Are genetically modified crops fulfilling their ultimate goal - solving hunger?
According to The New York Times, the answer is no. This article takes a closer look at the failures (and successes) of GMOs, and unpacks a lot of the misconceptions and controversies surrounding the industry.
The article compares crop yields and pesticide usage in Europe, where genetically modified seeds are outlawed, to North America, where genetically modified seeds are part of conventional farming methods. The results show that the U.S. and Canada have not seen any dramatic improvement in crop yields, while herbicide use has increased drastically:
"Since genetically modified crops were introduced in the United States two decades ago for crops like corn, cotton and soybeans, the use of toxins that kill insects and fungi has fallen by a third, but the spraying of herbicides, which are used in much higher volumes, has risen by 21 percent."
Such an increase in herbicide use has had noted effects on the environment, from the development of herbicide-resistant weeds to the pollution of groundwater. Additionally, more herbicides means more toxic residues on our foods. While many people argue that genetically modified crops are dangerous to humans, there is no scientific evidence that proves this; it is the over-use of pesticides, however, that has been shown to negatively impact human health.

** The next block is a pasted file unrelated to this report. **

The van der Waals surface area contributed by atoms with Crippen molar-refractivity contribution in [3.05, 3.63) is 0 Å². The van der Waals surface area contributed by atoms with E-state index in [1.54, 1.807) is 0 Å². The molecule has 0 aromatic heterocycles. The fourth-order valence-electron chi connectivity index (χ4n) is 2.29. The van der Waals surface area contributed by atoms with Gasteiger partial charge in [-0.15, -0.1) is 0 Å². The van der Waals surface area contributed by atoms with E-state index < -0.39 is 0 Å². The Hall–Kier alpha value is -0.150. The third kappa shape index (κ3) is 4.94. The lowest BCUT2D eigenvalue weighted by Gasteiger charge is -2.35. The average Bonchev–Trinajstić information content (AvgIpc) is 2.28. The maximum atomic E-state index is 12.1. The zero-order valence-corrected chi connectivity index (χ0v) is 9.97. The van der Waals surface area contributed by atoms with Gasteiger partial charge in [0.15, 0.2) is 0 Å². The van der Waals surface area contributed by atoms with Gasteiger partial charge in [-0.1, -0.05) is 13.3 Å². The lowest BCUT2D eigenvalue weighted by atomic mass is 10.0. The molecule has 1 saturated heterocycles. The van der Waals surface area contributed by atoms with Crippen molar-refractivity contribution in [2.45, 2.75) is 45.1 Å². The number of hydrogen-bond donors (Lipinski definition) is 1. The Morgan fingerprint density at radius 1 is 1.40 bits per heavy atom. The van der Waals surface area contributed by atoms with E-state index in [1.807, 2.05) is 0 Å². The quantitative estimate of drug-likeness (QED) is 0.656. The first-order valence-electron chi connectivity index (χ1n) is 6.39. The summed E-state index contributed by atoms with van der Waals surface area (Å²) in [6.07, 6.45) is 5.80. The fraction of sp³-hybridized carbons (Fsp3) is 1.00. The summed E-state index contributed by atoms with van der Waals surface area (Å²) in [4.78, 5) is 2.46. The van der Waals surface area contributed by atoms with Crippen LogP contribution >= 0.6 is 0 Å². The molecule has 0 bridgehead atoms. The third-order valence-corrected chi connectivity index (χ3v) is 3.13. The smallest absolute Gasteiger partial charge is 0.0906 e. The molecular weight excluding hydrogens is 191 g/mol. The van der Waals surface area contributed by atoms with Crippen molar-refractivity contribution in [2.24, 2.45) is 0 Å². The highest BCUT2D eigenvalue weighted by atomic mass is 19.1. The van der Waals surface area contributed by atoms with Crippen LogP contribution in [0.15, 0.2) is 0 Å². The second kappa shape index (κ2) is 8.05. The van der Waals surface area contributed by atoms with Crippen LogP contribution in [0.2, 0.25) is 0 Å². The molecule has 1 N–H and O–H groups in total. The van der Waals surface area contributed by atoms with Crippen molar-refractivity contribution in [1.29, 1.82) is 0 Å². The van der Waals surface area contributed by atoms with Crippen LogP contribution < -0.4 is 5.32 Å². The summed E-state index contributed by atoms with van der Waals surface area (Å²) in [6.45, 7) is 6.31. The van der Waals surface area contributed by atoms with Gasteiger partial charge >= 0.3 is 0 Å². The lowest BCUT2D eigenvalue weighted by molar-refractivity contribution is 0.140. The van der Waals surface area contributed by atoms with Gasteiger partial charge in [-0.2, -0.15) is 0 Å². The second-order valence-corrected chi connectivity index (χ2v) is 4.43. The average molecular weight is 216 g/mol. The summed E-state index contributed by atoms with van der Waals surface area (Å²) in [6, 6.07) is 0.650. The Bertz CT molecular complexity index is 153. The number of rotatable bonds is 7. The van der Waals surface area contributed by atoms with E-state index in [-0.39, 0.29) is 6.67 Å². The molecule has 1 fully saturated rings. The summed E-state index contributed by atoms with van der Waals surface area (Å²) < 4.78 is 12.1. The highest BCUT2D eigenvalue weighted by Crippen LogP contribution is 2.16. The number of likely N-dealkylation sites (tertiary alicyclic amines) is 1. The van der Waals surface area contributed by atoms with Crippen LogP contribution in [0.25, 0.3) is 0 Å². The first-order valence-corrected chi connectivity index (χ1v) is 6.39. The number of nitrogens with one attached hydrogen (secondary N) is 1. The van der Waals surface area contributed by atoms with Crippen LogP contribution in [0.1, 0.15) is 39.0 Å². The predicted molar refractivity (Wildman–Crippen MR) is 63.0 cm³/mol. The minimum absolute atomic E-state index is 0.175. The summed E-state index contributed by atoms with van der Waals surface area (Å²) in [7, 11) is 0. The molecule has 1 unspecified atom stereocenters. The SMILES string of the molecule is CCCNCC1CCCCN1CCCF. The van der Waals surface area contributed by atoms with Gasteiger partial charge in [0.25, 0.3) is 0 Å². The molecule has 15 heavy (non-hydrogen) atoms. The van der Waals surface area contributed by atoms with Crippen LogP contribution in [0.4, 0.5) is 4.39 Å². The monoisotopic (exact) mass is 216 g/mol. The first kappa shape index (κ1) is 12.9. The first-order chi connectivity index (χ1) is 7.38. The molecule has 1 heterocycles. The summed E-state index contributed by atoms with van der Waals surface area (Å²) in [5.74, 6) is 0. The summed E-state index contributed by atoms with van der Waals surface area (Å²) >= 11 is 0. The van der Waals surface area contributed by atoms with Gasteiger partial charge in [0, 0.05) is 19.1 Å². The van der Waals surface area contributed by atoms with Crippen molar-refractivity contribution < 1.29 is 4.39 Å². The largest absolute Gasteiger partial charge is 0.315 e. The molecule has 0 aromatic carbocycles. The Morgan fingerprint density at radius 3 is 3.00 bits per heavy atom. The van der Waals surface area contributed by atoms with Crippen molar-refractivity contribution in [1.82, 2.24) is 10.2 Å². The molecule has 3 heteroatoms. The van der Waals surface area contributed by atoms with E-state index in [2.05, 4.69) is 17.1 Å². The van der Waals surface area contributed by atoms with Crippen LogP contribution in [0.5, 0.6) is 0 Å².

What can we do?
When it comes to increasing yields, genetically modified crops are not getting the job done. And in any case, kicking production into high-gear on tired and depleted soils isn't exactly the most sustainable way to feed the rising population. To truly address the issue of hunger, we need to adapt our cities and towns to be self-sufficient in crop production. Abandoned lots, empty buildings, manicured lawns, and secure rooftops - such spaces exist almost everywhere, and they are the perfect places for gardens and greenhouses. It's time to make locally grown food the solution!